Scanning accuracy (range noise onto a fitted object into the point cloud) is 3mm@50m for 30kHz mode and, for instance, 1mm@50m for the 1kHz scan mode. The scan ranges are up to 1000m depending on the selected scan mode as well as the surface reflectivity of the object to be scanned. While working together with customers on their use cases and performing numerous tests on the MS60, the majority of the indoor and outdoor scanning tasks that Leica Geosystem  customers need to perform happens within the distance of 30 to 40 meters.

Improved scanning path for zenith scans

The previous MS60 did a scan with a so-called “vertical-scan-pattern”. This means scanned points were only measured and stored as the telescope moved up and down, with a small horizontal movement between each up and down movement. In addition to this “vertical-scan-pattern”, the new MS60 also has a new “spiral-scan-pattern”. This is mainly used for full dome scans, upper-dome scans (zenith scans) as well as for band scans. There are two significant advantages to the spiral-scan-pattern: first, points are scanned a lot more quickly than the vertical-scan-pattern, and second, there is no clustering of scanner points close to the zenith. The difference between the two scan patterns is shown below – both screenshots show the scan of a ceiling with the zenith in the middle:

Surface inspection app

The Inspect Surfaces app enables the user to perform point cloud analysis directly in the field. The app extends the application area of the MS60 to areas like tunneling and road applications. The key feature of the App is the 3D visualization of measurements compared to a reference surface. It saves time and money by enabling the surveyor to make decisions directly in the field. There is a wide range of potential use cases for the app, for example checking the flatness/levelness of floors, the verticality of walls or the correct positioning of cylindrical silos. The main benefit for the user is that problem areas can immediately be visualized and fixed by using the red laser of the total station. Returning to the field after processing the data in the office is not needed in this case.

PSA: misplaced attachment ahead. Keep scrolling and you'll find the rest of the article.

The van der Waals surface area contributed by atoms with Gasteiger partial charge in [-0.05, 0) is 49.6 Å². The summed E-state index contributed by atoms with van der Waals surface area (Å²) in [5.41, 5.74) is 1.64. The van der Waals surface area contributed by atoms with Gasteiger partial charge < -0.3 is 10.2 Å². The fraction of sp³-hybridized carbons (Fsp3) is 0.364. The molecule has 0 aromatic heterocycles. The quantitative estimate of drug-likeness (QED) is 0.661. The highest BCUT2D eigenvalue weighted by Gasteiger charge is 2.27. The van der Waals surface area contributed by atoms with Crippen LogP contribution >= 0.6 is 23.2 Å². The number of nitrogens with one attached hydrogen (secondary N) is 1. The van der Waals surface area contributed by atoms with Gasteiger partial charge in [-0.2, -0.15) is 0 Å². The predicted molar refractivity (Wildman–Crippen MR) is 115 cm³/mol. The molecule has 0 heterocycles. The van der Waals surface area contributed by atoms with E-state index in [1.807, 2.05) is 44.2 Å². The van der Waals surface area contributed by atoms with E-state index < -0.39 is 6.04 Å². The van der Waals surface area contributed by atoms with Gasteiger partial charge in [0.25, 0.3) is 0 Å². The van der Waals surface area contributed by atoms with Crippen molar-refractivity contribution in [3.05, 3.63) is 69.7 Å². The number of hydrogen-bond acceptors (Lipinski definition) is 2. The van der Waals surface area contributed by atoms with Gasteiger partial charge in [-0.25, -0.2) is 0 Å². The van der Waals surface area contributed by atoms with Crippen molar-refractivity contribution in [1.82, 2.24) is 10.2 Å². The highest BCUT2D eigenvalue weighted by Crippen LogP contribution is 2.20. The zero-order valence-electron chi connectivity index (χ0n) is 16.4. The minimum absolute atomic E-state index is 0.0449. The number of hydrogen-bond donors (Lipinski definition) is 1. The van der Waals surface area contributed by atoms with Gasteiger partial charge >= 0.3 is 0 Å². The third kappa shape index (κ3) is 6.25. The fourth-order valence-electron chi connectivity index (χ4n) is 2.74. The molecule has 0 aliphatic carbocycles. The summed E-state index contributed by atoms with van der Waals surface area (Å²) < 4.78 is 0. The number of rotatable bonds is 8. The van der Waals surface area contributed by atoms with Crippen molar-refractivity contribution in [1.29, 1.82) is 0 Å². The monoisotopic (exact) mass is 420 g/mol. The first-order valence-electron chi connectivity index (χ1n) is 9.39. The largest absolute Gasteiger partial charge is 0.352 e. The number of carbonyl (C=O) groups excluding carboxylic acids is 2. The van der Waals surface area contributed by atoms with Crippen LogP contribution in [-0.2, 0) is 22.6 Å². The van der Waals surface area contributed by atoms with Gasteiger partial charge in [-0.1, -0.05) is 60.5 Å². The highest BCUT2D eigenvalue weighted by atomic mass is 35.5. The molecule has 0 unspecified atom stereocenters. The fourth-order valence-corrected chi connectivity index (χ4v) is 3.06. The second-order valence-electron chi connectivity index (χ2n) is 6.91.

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About Author

Eric van Rees

Eric van Rees is a freelance writer and editor. His specialty is GIS technology. He has more than nine years of proven expertise in editing, writing and interviewing as editor and editor-in-chief for the international geospatial publication GeoInformatics, as well as GIS Magazine and CAD Magazine, both published in Dutch. Currently, he writes about geospatial technology, programming and web development.